Friday, June 3, 2016

Language facts: Swahili

Swahili (or Kiswahili) is a language from the Niger-Congo branch, included in the group of Bantu languages. It is spoken in several East African countries, even reaching across the Mozambique Channel to northern Mozambique and is considered a lingua franca in the area of the African Great Lakes as well as other parts of Southeast Africa. 

Kilimanjaro mountain, Tanzania.
Source: AdobeStock.com

Swahili is the official language in Kenya, Tanzania, Uganda and Comoros. It is spoken by tens of million of people, possibly even by more than one hundred million people, either as a primary or secondary language. 

Lingua franca of Southeast Africa

This language dates back at least 1,000 years, being in fact the first language of the Swahili people, and originally spread mainly in coastal region by fishermen. During the colonial period, it has been much influenced by German, English, Portuguese, French and even Arabic. It was in fact the German colonists who declared Swahili as the general administrative language in mainland Tanzania (back then Tanganyika). English colonists had similar plans with Swahili in Kenya, but without any official conclusion. However, after the British took over Tanzania – the former colony of the defeated Germany – they instituted Swahili as a common language for lower levels of education and administration in all British colonies in the area (while secondary education and governance would be in English only).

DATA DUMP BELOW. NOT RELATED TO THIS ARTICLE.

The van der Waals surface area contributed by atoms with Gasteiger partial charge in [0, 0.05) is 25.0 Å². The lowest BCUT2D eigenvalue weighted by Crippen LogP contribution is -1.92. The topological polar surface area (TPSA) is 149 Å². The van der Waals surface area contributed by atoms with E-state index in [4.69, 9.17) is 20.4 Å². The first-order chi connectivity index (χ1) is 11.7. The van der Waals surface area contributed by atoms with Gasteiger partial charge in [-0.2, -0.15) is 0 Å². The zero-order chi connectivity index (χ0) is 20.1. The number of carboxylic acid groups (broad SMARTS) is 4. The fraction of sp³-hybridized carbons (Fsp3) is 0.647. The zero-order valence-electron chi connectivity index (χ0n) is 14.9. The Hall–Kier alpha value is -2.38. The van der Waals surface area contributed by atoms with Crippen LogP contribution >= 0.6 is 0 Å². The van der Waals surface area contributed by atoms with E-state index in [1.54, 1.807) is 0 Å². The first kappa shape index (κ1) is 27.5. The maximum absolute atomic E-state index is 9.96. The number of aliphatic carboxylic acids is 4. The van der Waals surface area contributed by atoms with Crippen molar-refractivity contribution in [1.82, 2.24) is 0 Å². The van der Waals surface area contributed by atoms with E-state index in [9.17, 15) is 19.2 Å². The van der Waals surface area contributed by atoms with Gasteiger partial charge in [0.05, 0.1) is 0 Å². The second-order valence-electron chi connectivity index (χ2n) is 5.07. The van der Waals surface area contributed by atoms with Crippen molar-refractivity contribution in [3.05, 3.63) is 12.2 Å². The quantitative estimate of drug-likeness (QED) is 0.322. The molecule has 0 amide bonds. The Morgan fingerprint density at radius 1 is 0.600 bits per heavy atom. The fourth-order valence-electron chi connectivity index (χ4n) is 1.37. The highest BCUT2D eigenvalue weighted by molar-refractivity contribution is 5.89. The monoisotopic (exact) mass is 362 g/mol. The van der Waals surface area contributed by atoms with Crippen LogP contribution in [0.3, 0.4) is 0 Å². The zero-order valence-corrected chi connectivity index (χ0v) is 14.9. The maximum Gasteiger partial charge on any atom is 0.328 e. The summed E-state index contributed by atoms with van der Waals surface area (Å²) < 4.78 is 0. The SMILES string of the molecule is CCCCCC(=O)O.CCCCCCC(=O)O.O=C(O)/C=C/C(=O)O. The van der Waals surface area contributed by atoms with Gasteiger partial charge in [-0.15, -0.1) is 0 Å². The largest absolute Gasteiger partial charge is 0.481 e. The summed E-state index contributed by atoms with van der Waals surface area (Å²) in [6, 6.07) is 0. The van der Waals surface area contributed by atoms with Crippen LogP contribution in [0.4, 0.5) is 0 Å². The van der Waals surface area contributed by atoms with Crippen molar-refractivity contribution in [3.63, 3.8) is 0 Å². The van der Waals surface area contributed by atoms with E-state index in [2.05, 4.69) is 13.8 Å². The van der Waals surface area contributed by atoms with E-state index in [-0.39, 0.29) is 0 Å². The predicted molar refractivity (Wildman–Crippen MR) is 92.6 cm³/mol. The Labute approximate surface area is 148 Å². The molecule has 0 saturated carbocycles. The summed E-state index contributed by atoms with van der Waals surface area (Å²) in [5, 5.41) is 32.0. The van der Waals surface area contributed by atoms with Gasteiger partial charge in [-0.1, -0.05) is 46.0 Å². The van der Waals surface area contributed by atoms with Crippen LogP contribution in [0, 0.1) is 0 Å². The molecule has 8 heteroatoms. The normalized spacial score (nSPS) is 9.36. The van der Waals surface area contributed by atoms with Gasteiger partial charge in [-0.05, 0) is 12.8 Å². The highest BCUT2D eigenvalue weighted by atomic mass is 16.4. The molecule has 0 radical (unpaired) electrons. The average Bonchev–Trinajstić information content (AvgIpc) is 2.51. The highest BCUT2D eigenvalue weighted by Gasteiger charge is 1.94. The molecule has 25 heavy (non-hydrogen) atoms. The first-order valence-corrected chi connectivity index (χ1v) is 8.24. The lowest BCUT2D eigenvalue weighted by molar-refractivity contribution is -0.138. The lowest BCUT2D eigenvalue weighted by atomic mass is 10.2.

Since 1928, when a conference in Mombasa was held in order to standardize Swahili language and provide it also with a written form (the language uses the Zanzibar Swahili dialect Kiunguja as a basis for standardization), the language has been regulated by the National Swahili Council in Tanzania. Today, Arabic language is gaining influence in Swahili language evolution due to the large amount of Arabic-speaking Muslim inhabitants in the region's east coast.

Alphabet

Swahili has two writing systems: Latin and Arabic. While it used to be based on the Arabic scripts, Latin script is common today.


Latin version:
A B CH D E F G H I J K L M N O P R S T U V W X Y Z
a b ch d e f g h i j k l m n o p r s t u v w x y z

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